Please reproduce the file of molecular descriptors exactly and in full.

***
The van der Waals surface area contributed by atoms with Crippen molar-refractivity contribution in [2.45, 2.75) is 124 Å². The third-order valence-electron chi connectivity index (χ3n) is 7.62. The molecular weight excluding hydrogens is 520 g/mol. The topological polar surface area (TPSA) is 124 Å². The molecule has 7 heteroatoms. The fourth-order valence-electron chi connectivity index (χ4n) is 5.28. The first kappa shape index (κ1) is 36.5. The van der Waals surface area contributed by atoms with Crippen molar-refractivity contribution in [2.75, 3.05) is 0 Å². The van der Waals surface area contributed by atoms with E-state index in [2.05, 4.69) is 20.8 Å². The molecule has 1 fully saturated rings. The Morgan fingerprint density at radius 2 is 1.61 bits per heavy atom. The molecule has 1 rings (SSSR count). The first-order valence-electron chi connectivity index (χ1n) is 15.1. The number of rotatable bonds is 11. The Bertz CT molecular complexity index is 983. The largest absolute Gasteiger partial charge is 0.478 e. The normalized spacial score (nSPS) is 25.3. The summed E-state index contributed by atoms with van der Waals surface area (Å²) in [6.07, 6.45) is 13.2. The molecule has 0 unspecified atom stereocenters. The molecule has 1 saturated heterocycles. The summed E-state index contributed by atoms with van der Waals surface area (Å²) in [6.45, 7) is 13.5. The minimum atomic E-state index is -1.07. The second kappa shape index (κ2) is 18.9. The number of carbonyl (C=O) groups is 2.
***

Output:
The van der Waals surface area contributed by atoms with Crippen molar-refractivity contribution in [2.45, 2.75) is 124 Å². The third-order valence-electron chi connectivity index (χ3n) is 7.62. The molecular weight excluding hydrogens is 520 g/mol. The topological polar surface area (TPSA) is 124 Å². The molecule has 7 heteroatoms. The fourth-order valence-electron chi connectivity index (χ4n) is 5.28. The first kappa shape index (κ1) is 36.5. The van der Waals surface area contributed by atoms with Crippen molar-refractivity contribution in [2.75, 3.05) is 0 Å². The van der Waals surface area contributed by atoms with E-state index in [2.05, 4.69) is 20.8 Å². The molecule has 1 fully saturated rings. The Morgan fingerprint density at radius 2 is 1.61 bits per heavy atom. The molecule has 1 rings (SSSR count). The first-order valence-electron chi connectivity index (χ1n) is 15.1. The number of rotatable bonds is 11. The Bertz CT molecular complexity index is 983. The largest absolute Gasteiger partial charge is 0.478 e. The normalized spacial score (nSPS) is 25.3. The summed E-state index contributed by atoms with van der Waals surface area (Å²) in [6.07, 6.45) is 13.2. The molecule has 0 unspecified atom stereocenters. The molecule has 1 saturated heterocycles. The summed E-state index contributed by atoms with van der Waals surface area (Å²) in [6.45, 7) is 13.5. The minimum atomic E-state index is -1.07. The second kappa shape index (κ2) is 18.9. The number of carbonyl (C=O) groups is 2.